The Company You Keep--by Timothy A. Southall
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The old saying, "You are the company you keep," is very true and applies to Christians and their friends. Our friends and those with whom we keep company on a regular basis influence our lives. We are to stand firm in our faith, guarding against those who, in one way or another, hinder our relationship with Christ.

Psalm 1:1 tells us, "Blessed is the man who does not walk in the counsel of the wicked or stand in the way of sinners or sit in the seat of mockers." We are to spread the gospel to these people, but we are not to become like them or be a usual in their presence so that it adversely affects our walk with Christ.

Paul tells us that bad company corrupts good character (1 Corinthians 15:33). Are those we call friends Christians or seeking Christ? If not, do we conform to their ways in order to remain friends? Are we conforming to traditions of men in order to be accepted?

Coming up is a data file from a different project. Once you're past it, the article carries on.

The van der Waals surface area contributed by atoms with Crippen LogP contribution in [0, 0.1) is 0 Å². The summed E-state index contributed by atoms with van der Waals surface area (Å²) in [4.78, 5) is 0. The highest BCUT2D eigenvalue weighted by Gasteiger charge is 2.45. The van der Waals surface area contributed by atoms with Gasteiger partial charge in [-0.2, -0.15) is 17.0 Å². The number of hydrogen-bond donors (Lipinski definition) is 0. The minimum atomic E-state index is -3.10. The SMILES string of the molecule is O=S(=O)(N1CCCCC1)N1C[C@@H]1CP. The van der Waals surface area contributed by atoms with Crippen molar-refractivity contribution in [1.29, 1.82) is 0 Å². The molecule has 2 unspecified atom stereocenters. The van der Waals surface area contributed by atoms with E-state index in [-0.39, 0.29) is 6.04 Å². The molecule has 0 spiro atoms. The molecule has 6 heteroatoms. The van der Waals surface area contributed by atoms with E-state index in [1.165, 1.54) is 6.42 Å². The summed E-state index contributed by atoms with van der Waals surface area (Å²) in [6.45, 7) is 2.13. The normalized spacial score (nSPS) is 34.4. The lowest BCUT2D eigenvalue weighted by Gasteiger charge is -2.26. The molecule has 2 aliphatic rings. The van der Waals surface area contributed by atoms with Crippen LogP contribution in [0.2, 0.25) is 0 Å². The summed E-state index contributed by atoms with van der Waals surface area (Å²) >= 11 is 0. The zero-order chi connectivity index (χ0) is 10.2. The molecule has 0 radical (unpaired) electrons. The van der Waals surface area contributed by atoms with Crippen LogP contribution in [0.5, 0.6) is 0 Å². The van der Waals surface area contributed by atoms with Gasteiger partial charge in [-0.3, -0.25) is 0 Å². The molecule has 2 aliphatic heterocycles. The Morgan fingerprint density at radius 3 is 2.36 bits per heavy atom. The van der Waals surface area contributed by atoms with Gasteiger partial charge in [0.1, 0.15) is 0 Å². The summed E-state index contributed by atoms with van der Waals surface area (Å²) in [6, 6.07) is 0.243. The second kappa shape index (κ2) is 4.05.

Christians are warned not to be yoked together with unbelievers. Those who are righteous have nothing in common with the wicked (2 Corinthians 6:14). This is especially true when we are seeking a spouse. Christians are to marry believers of sound doctrine and not "settle" for an unbeliever hoping to convert him or her later. Christians are the light of this world and are to have nothing to do with those of darkness. One is either of God or of Satan.

When Christians come into contact with unbelievers, we are not to have a "holier than thou" attitude. Rather, we are to impart the gospel message in love. Remember, Jesus did, indeed, fellowship with sinners. However, it was not in order to be part of them; it was in order to convert them. No matter what, we are to speak, act, and keep our thoughts like Christ's. If we take a stand as Christians, we will either make others feel a need to seek Christ, or they will no longer desire our company. We are not to lower our standards in order to gain friends or approval. Are those with whom you keep company a friend or foe of Christ?

Copyright © 2001 Timothy A. Southall. All rights reserved.